Similarly, physical tasks that we repeat continuously can usually be paired with other mental tasks without major issue - walking and talking on a phone rarely causes an issue, for example. That said, one study had a clown riding a unicycle riding to see if people talking on their phones would notice him. They didn’t. Lesson learned - we are not as good at multitasking as we think we are.
In a work context, this means finding ways to focus on one thing at a time - and especially when the task in hand is a more complex or absorbing one. Start with the ideas below to up your productivity without resorting to more counterproductive multitasking.
- Prioritise tasks effectively. Use a method such as categorising tasks by their level of importance and urgency, to ensure that you focus on the most important and urgent tasks in balance rather than being constantly in crisis management mode due to impending deadlines.
- Be realistic. Pick up to three or five tasks to work on in a normal day. Don’t create a ’To Do’ list that is a hundred items long, as this only works against focus and productivity!
- Manage email. One of the biggest productivity killers is email. Don’t check your messages every time something comes in. Choose times to go through all your mail and work an inbox zero policy. Exercise proper email etiquette with your colleagues and clients, and they will thank you for it too!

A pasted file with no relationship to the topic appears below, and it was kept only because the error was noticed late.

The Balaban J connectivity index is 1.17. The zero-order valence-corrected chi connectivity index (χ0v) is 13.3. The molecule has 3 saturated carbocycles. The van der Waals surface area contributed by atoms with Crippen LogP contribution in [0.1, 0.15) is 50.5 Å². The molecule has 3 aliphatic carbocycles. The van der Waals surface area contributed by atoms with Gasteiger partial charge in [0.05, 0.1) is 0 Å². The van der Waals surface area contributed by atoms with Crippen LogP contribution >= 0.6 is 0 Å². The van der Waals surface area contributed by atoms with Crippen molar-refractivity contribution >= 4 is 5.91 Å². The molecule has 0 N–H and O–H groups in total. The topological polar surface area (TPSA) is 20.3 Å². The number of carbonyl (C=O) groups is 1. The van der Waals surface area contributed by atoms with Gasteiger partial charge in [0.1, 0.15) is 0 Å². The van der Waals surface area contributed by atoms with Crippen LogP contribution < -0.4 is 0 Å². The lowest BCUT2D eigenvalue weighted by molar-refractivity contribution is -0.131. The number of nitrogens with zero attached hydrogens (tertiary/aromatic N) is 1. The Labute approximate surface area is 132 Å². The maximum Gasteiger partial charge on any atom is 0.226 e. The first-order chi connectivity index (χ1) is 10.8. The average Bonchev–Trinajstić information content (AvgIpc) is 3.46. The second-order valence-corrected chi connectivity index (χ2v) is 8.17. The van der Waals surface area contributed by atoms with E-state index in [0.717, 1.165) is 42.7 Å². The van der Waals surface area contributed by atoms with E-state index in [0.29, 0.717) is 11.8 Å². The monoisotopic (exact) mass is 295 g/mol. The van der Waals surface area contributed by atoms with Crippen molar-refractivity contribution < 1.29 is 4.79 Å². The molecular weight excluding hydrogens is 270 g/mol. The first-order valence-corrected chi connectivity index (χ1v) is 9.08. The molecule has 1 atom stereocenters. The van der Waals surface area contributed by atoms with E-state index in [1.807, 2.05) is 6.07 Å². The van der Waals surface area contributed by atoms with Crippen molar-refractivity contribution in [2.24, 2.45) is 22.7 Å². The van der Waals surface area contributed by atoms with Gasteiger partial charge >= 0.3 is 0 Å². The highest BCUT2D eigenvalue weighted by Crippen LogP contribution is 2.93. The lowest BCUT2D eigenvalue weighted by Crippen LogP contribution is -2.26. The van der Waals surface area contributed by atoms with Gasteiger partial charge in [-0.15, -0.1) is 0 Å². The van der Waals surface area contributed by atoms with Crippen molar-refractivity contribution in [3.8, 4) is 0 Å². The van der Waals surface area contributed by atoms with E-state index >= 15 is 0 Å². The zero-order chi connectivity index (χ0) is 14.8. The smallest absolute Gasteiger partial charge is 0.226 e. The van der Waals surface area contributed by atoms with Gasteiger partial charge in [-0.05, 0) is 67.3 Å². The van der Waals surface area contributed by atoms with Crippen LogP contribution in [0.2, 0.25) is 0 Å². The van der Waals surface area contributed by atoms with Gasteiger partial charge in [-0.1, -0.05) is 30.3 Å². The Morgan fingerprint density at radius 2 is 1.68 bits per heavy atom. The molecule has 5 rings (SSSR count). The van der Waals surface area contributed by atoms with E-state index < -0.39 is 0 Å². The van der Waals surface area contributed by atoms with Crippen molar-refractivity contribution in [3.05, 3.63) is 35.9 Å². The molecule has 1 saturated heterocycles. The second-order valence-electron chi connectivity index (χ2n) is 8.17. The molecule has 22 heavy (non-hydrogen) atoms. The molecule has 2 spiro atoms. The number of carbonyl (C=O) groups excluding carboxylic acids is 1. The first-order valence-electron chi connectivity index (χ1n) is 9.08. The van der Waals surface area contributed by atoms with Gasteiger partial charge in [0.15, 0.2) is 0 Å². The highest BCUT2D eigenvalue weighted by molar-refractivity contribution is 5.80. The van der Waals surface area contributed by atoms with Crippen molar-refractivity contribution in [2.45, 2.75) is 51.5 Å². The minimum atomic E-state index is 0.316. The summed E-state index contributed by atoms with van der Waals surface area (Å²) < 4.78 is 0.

- Use tech to help. There are dozens of apps that can help improve productivity. From those that help you set and track goals, to those that help you manage your ’To Do’ list in a smarter way, creating different list categories to support your short, medium and long term goals.
- Know the time that works for you. We are all more productive at certain times of the day. Maybe you’re a morning person. Maybe not. Fix the most important work for the time of day you are most mentally alert and you will find yourself more productive without even trying.
- Pick a task and focus. Try using the Pomodoro method, in which you choose a task to work on in isolation for a fixed length of time - usually as short as 25 minutes. If you struggle with discipline and find yourself frequently checking emails of being drawn in by cat videos on YouTube, then there are even apps to shut down other browser screens and reduce temptation!
Why it matters
The idea of limiting working hours in a way that does not limit productivity (and therefore income) is not new. Keynes talked about this over eighty years ago, and more recent proponents such as Tim Ferriss (of ’Four Hour Working Week’ fame) have popularised the idea for our generation.
While hitting the jackpot and living comfortably despite working only a few hours a week may be out of reach for the majority of us. Many of us could improve our quality of life by implementing some simple ideas to improve productivity. By working in a more productive way, we could trim the length of our work day - avoiding those last minute crises and deadlines that mean working through lunch, or staying late in the office.
If you frequently find yourself wondering where the day has gone, or feel chained to the desk for more hours than your contract dictates, then taking steps to up your productivity might help. As counterintuitive as it might feel, looking at those times that you are multitasking - and therefore inadvertently wasting time and mental energy - might be the right place to start. Choose some hacks, apps and tools to increase your focus instead of trying to take on too much at once, and you will see the benefits in your productivity immediately.
Do you constantly multitask? Do you think it is effective? Your thoughts and comments below please...